is that worth $10m a year? on a one-year deal, it’s definitely worth it; on a 3-year deal, i don’t think it’s worth it to the cardinals. let me repeat the last 3 words --- to the cardinals. it might make sense for some other franchise to make that investment, and for lohse’s sake i hope somebody gives it to him. but i don’t think the cardinals need the pitching that badly, particularly in years 2 and 3 of the hypothesized contract. by then the cards are almost certain to have one or more pitchers available internally (read: very cheaply) who are at least as good as lohse --- not potentially as good, but actually as good. that pitcher or pitchers won’t necessarily be ready in 2009, although they might be; but by 2010, i’m confident that one or more youngsters from that group i listed above (garcia, mortensen, et al) will have stepped forward and gotten himself established as a reliable big-league starter --- much as wainwright did in 2006-07. in which case, spending $10m on kyle lohse for those years would be a waste of money. if he'd give a deep discount --- say, 3 years at $8.5m per --- i would be more interested, because then lohse would more likely be an appealing trade commodity if the cards wound up w/ a surplus. another possibility would be to offer $10m per year, but front-load the deal --- offer him $13m for 2009 and $8.5m each for 2010-11; the avg annual salary is $10m, but the cards preserve payroll flexibility / tradeability.

that’s my opinion; yours may differ. discuss below.

now, let me cycle back around to jarrod washburn. the more i think about this guy, the more i like the idea of picking him up. the first thing to like about it is that, reportedly, the mariners aren’t asking for much in return; they just want a team to pick up his salary, which is about $4m for the balance of 2008 and $10m in 2009. as i said above, i now believe the cards can afford a $10m pitcher next season --- and the obligation to washburn would end after 2009, when the cards’ farm system is ready to produce solid replacements. unlike the make-believe 3-year commitment to lohse, this one is of an acceptable length, and --- better yet --- it makes the team better this year, when they’re fighting for a playoff spot. if the cards can acquire him without losing any prospects who matter, it is almost the equivalent of getting a free-agent signing midseason --- it would cost the team money but not talent. and the opportunity cost wouldn’t be particularly high, either --- ie, it probably wouldn’t block a deserving youngster from promotion.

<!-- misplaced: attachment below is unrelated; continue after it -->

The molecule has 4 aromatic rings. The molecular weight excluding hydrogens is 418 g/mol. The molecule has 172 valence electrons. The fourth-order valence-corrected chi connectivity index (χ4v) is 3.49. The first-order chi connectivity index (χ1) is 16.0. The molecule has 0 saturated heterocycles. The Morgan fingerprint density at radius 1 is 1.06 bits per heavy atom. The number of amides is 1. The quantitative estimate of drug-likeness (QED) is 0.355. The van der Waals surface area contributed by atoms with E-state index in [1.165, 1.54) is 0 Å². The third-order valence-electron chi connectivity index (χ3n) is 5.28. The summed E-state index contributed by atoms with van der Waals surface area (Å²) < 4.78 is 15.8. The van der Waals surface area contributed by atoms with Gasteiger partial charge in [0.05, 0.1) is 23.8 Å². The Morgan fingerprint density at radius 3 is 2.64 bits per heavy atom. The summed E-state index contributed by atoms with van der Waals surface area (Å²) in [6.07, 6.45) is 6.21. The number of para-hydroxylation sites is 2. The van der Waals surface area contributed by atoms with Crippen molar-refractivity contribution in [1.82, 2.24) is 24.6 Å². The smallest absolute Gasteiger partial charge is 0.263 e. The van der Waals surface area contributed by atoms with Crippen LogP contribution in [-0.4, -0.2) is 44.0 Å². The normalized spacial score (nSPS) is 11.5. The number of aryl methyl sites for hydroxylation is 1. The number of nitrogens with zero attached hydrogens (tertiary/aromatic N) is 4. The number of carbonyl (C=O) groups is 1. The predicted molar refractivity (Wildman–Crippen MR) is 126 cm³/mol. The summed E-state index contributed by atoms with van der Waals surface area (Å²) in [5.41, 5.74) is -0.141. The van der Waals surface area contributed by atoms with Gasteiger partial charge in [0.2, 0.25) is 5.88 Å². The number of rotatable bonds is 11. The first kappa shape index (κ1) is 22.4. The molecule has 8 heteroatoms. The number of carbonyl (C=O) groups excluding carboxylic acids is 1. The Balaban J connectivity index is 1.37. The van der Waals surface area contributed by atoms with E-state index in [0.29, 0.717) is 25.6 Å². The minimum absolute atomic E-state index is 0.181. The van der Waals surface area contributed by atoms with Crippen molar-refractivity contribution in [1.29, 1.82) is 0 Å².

is jarrod washburn a good pitcher? a lot of you think he sucks, but i refer you again to his FIPs --- mirror images of lohse’s and suppan’s. but he has compiled them in the dh league, which means he’s actually been slightly better than those two. for those of you who don’t really like FIP, check out washburn’s actual era’s --- again, very consistent. once you adjust for the dh, he’s been the nl-equivalent of a low-4.00s pitcher for 6 years in a row. and that includes this season, in which his numbers have been distorted by terrible defense. in his career, washburn has given up a .220 batting average on groundballs, which is right around average. but this year, batters are hitting .273 against him on grounders --- that’s a freaky stat and not likely to continue. and a good cardinal infield is likely to turn some of those groundball base hits into outs. if we apply washburn’s career average on grounders (.220) to his current-year line, he yields 7 fewer base hits, which translates to 5 fewer runs --- and an era of 4.40, rather than 4.83. again, that’s a 4.40 era in the dh league; in the nl, it’s more like 4.00 to 4.15. in other words, jeff suppan . . .

in every area that lies partly or wholly under a pitcher’s control --- k rate, bb rate, hr rate, gb rate, ld rate --- washburn is at or near his career averages; he’s not pitching worse this season than usual, he’s just getting worse results. but his results are due to improve as long as he keeps throwing the ball the same way. indeed, they are already improving. washburn had a dreadful stretch in may, which ended with a 2-inning, 9-run pounding at the hands of the tigers on may 21. but in 9 starts since then, washburn has an era of 3.02 and an opponent ops of .732. while the cardinals do have more talented pitchers in their organization --- including boggs, garcia, maybe mortensen and todd --- they don’t have more reliable pitchers than washburn; it often takes time for talent to translate into big-league performance. boggs might be better than washburn some day, but he clearly isn’t at this moment in time --- witness his upside-down k/bb ratio (12 ks, 17 bbs) in his short stint with the cards. we’ll find out soon enough how readily jaime garcia's talent translates to the big leagues. (for what it’s worth, john sickels agrees with azruavatar that garcia probably needs some more time at triple A.)

it is reasonable for the cards to give garcia a chance and see how he fares; if he does well, then maybe there’s no need to add a veteran for the stretch run. but if jaime struggles --- and if washburn can be acquired for a second- or third-tier prospect such as, let’s say, mke parisi --- then i think he’d improve the team in the short run without hamstringing them in the long run. and that’s the idea, right? get better today without messing up the plans for tomorrow.

let’s see how it plays out.